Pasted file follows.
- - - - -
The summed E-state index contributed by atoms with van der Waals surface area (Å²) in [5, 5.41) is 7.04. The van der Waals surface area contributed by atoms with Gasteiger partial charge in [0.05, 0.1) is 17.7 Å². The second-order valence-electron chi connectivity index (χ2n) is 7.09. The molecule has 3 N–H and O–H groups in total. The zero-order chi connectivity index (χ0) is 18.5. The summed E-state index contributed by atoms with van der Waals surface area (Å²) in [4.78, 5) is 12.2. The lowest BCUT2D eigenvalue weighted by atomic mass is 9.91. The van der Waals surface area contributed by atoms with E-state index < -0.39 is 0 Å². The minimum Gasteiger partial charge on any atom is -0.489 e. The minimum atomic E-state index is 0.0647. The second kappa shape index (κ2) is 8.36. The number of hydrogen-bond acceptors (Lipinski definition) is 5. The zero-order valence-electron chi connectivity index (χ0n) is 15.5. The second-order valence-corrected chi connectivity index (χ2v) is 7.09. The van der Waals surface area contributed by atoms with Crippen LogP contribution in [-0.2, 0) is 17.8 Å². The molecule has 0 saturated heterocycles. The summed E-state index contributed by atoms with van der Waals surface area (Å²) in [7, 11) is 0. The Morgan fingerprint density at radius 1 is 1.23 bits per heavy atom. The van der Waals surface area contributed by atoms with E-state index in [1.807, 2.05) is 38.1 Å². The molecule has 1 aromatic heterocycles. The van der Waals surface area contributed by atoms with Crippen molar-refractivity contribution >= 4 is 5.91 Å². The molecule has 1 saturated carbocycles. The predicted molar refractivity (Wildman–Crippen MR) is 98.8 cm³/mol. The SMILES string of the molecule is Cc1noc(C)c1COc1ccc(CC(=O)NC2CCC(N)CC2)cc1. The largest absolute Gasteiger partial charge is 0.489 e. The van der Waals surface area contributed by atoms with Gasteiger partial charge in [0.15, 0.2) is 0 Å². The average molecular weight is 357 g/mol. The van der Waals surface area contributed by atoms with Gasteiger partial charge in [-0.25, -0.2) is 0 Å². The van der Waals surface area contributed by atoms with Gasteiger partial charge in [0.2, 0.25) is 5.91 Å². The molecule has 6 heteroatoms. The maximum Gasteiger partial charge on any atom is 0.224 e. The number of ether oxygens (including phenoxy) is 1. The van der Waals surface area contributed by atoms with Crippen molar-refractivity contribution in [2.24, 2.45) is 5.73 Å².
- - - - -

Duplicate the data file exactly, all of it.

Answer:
The summed E-state index contributed by atoms with van der Waals surface area (Å²) in [5, 5.41) is 7.04. The van der Waals surface area contributed by atoms with Gasteiger partial charge in [0.05, 0.1) is 17.7 Å². The second-order valence-electron chi connectivity index (χ2n) is 7.09. The molecule has 3 N–H and O–H groups in total. The zero-order chi connectivity index (χ0) is 18.5. The summed E-state index contributed by atoms with van der Waals surface area (Å²) in [4.78, 5) is 12.2. The lowest BCUT2D eigenvalue weighted by atomic mass is 9.91. The van der Waals surface area contributed by atoms with E-state index < -0.39 is 0 Å². The minimum Gasteiger partial charge on any atom is -0.489 e. The minimum atomic E-state index is 0.0647. The second kappa shape index (κ2) is 8.36. The number of hydrogen-bond acceptors (Lipinski definition) is 5. The zero-order valence-electron chi connectivity index (χ0n) is 15.5. The second-order valence-corrected chi connectivity index (χ2v) is 7.09. The van der Waals surface area contributed by atoms with Crippen LogP contribution in [-0.2, 0) is 17.8 Å². The molecule has 0 saturated heterocycles. The summed E-state index contributed by atoms with van der Waals surface area (Å²) in [7, 11) is 0. The Morgan fingerprint density at radius 1 is 1.23 bits per heavy atom. The van der Waals surface area contributed by atoms with E-state index in [1.807, 2.05) is 38.1 Å². The molecule has 1 aromatic heterocycles. The van der Waals surface area contributed by atoms with Crippen molar-refractivity contribution >= 4 is 5.91 Å². The molecule has 1 saturated carbocycles. The predicted molar refractivity (Wildman–Crippen MR) is 98.8 cm³/mol. The SMILES string of the molecule is Cc1noc(C)c1COc1ccc(CC(=O)NC2CCC(N)CC2)cc1. The largest absolute Gasteiger partial charge is 0.489 e. The van der Waals surface area contributed by atoms with Gasteiger partial charge in [0.15, 0.2) is 0 Å². The average molecular weight is 357 g/mol. The van der Waals surface area contributed by atoms with Gasteiger partial charge in [-0.25, -0.2) is 0 Å². The van der Waals surface area contributed by atoms with Gasteiger partial charge in [0.2, 0.25) is 5.91 Å². The molecule has 6 heteroatoms. The maximum Gasteiger partial charge on any atom is 0.224 e. The number of ether oxygens (including phenoxy) is 1. The van der Waals surface area contributed by atoms with Crippen molar-refractivity contribution in [2.24, 2.45) is 5.73 Å².